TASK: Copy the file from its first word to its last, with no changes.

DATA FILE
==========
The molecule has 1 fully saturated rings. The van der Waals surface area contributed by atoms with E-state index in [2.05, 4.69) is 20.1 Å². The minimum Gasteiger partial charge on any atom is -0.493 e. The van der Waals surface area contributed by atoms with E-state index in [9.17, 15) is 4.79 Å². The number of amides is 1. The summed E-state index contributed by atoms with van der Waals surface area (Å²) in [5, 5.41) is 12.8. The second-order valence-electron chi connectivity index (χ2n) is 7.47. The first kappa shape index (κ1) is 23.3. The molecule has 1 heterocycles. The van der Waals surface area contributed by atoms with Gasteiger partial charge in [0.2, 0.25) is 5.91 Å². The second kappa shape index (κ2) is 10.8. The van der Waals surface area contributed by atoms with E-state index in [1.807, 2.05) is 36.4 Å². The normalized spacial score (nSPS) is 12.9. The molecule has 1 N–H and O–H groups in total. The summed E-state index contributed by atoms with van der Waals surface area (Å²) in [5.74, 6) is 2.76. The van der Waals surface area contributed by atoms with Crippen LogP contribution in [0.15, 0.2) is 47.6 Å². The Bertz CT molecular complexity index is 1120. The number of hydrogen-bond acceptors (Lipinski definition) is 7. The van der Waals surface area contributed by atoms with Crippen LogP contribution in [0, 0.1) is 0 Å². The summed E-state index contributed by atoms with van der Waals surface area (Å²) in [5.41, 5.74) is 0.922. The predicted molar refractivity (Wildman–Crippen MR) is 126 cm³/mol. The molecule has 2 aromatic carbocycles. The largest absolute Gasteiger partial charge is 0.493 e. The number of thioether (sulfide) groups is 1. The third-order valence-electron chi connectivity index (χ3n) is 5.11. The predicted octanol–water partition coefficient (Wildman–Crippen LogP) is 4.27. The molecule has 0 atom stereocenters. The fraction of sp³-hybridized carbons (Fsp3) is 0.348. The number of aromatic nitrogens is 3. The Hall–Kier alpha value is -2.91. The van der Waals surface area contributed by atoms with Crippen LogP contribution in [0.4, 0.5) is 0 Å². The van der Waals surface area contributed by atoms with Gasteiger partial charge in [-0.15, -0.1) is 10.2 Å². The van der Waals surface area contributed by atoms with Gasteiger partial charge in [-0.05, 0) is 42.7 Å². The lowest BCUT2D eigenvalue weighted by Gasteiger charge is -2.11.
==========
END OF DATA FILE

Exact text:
The molecule has 1 fully saturated rings. The van der Waals surface area contributed by atoms with E-state index in [2.05, 4.69) is 20.1 Å². The minimum Gasteiger partial charge on any atom is -0.493 e. The van der Waals surface area contributed by atoms with E-state index in [9.17, 15) is 4.79 Å². The number of amides is 1. The summed E-state index contributed by atoms with van der Waals surface area (Å²) in [5, 5.41) is 12.8. The second-order valence-electron chi connectivity index (χ2n) is 7.47. The first kappa shape index (κ1) is 23.3. The molecule has 1 heterocycles. The van der Waals surface area contributed by atoms with Gasteiger partial charge in [0.2, 0.25) is 5.91 Å². The second kappa shape index (κ2) is 10.8. The van der Waals surface area contributed by atoms with E-state index in [1.807, 2.05) is 36.4 Å². The normalized spacial score (nSPS) is 12.9. The molecule has 1 N–H and O–H groups in total. The summed E-state index contributed by atoms with van der Waals surface area (Å²) in [5.74, 6) is 2.76. The van der Waals surface area contributed by atoms with Crippen LogP contribution in [0.15, 0.2) is 47.6 Å². The Bertz CT molecular complexity index is 1120. The number of hydrogen-bond acceptors (Lipinski definition) is 7. The van der Waals surface area contributed by atoms with Crippen LogP contribution in [0, 0.1) is 0 Å². The summed E-state index contributed by atoms with van der Waals surface area (Å²) in [5.41, 5.74) is 0.922. The predicted molar refractivity (Wildman–Crippen MR) is 126 cm³/mol. The molecule has 2 aromatic carbocycles. The largest absolute Gasteiger partial charge is 0.493 e. The number of thioether (sulfide) groups is 1. The third-order valence-electron chi connectivity index (χ3n) is 5.11. The predicted octanol–water partition coefficient (Wildman–Crippen LogP) is 4.27. The molecule has 0 atom stereocenters. The fraction of sp³-hybridized carbons (Fsp3) is 0.348. The number of aromatic nitrogens is 3. The Hall–Kier alpha value is -2.91. The van der Waals surface area contributed by atoms with Crippen LogP contribution in [0.4, 0.5) is 0 Å². The van der Waals surface area contributed by atoms with Gasteiger partial charge in [-0.15, -0.1) is 10.2 Å². The van der Waals surface area contributed by atoms with Gasteiger partial charge in [-0.05, 0) is 42.7 Å². The lowest BCUT2D eigenvalue weighted by Gasteiger charge is -2.11.